National Minority Cancer Awareness Month – Addressing Health Disparities

According to the National Institute of Health, National Minority Health Month:

Builds awareness about the disproportionate burden of premature death and illness in people from racial and ethnic minority groups.
Encourages action through health education, early detection and control of disease complications.

While we often hear the phrase “cancer does not discriminate”, experiences of cancer, treatment and outcomes vary widely. Factors such as race, economics and even where a person lives can influence treatment options and survivorship. Those who don’t have access to health care are more often diagnosed with late stage cancer (NIH). Access to care can be limited in rural communities where as those residing in or near urban centers may be able to access cutting-edge treatment and technology.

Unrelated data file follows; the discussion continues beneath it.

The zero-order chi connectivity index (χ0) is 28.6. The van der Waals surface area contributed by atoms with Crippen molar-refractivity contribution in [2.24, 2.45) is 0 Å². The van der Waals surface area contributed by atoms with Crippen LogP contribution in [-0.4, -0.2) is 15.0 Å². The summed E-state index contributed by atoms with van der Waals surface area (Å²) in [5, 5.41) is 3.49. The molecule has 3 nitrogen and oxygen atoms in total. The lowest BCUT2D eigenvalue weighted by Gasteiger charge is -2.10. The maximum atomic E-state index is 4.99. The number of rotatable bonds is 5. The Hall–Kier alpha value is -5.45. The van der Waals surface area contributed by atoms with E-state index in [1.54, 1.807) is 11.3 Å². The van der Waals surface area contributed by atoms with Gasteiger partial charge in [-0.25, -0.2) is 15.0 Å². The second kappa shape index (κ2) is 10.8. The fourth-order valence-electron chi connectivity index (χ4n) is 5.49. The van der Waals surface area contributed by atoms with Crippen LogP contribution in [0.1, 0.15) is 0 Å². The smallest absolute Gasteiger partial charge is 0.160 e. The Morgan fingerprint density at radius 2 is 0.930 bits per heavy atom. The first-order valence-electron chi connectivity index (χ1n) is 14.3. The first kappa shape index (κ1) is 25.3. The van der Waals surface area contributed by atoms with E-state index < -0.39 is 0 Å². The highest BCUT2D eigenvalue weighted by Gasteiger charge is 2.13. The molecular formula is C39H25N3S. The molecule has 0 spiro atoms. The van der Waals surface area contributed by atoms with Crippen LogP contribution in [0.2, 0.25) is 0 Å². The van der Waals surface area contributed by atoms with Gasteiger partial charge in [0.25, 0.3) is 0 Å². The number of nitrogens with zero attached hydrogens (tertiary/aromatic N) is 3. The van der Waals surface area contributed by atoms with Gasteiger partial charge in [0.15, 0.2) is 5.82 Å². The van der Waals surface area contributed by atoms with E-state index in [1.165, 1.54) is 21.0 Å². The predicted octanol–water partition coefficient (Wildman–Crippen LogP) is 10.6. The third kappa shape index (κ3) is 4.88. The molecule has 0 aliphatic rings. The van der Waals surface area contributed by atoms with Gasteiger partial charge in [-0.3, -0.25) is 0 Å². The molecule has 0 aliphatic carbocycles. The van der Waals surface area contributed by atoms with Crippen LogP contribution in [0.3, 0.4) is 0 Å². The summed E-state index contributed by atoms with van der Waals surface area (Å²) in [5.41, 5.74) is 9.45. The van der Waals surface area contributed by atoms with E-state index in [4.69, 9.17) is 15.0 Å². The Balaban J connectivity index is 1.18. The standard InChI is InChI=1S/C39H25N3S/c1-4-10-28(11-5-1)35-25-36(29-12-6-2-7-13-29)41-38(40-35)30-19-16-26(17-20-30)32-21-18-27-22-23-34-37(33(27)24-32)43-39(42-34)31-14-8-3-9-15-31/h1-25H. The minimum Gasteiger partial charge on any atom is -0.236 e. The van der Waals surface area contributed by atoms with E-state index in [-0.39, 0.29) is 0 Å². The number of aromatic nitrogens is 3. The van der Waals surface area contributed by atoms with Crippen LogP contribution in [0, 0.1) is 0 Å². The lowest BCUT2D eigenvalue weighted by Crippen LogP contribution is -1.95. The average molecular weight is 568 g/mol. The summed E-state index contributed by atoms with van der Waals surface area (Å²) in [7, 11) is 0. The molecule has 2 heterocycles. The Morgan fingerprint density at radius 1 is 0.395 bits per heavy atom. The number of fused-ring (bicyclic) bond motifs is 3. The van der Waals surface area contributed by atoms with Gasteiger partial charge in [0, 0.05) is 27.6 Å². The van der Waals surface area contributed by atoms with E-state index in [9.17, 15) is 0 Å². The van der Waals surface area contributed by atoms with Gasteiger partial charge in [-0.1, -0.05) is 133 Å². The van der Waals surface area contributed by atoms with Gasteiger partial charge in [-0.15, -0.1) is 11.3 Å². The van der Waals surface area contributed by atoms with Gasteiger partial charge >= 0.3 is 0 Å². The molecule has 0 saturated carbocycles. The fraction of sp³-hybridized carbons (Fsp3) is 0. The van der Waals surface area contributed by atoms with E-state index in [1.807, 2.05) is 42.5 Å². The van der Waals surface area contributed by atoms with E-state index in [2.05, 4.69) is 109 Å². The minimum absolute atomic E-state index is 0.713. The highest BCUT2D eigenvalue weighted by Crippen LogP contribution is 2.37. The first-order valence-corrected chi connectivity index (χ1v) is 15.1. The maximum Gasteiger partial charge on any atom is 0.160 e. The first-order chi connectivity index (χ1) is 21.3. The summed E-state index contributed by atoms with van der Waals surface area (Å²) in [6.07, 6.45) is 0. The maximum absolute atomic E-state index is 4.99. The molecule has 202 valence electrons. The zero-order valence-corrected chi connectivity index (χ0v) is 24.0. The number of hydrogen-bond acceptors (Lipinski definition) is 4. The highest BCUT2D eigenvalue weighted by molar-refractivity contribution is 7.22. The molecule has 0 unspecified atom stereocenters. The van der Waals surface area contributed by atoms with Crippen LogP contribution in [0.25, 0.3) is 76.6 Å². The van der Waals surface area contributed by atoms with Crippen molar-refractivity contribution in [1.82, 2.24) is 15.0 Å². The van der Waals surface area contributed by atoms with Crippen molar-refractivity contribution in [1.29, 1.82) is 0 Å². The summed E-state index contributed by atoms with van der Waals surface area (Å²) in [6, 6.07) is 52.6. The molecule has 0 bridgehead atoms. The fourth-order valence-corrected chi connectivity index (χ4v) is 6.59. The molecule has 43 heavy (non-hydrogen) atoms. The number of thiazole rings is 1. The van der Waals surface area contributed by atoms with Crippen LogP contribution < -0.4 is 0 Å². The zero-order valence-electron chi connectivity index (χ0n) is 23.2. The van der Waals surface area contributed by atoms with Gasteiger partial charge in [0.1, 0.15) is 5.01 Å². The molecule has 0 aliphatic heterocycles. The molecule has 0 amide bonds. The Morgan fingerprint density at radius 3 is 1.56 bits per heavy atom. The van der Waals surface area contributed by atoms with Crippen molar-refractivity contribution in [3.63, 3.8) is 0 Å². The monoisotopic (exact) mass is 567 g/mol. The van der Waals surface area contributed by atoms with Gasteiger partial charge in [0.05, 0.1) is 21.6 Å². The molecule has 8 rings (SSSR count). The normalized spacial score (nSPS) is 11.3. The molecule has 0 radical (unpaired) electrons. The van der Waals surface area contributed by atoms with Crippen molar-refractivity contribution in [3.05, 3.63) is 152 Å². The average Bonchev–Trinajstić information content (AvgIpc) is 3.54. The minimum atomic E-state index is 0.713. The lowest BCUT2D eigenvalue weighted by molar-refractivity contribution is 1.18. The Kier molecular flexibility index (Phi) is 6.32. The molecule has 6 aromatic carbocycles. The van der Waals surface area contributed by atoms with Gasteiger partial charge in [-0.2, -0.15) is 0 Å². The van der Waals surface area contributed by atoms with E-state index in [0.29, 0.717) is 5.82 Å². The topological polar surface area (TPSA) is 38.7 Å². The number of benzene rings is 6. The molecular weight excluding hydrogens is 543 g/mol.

According to Prevent Cancer Foundation (Marh 2021):
• Black men are more likely to be diagnosed with prostate cancer and more than twice as likely as other men to die from prostate cancer.
• Black and white women have similar breast cancer incidence rates, but Black women are 40 percent more likely to die of the disease.
• Hispanic men and women are twice as likely as their white counterparts to be diagnosed with and die from liver cancer.
• American Indians/Alaska Natives are more likely to die from kidney cancer than other racial/ethnic groups.
• Rates of new cases of lung, colorectal and cervical cancers—which are all highly preventable—are higher in rural than urban areas of the U.S.
• Members of the black and Hispanic communities are less likely to be screened for colon, cervical and breast cance

We have a long road ahead to overcome these health inequities. How can you help? Prevent Cancer Foundation suggests that we encourage our family, friends and colleagues to make cancer screening/prevention a priority. Help with transportation if needed. Check in on a friend. Participate in Minority Health Month Activities. Visit and learn how you can “give your community a boost”.

For more information, read Dr. Karen Winkfield’s article about health disparities in cancer care here: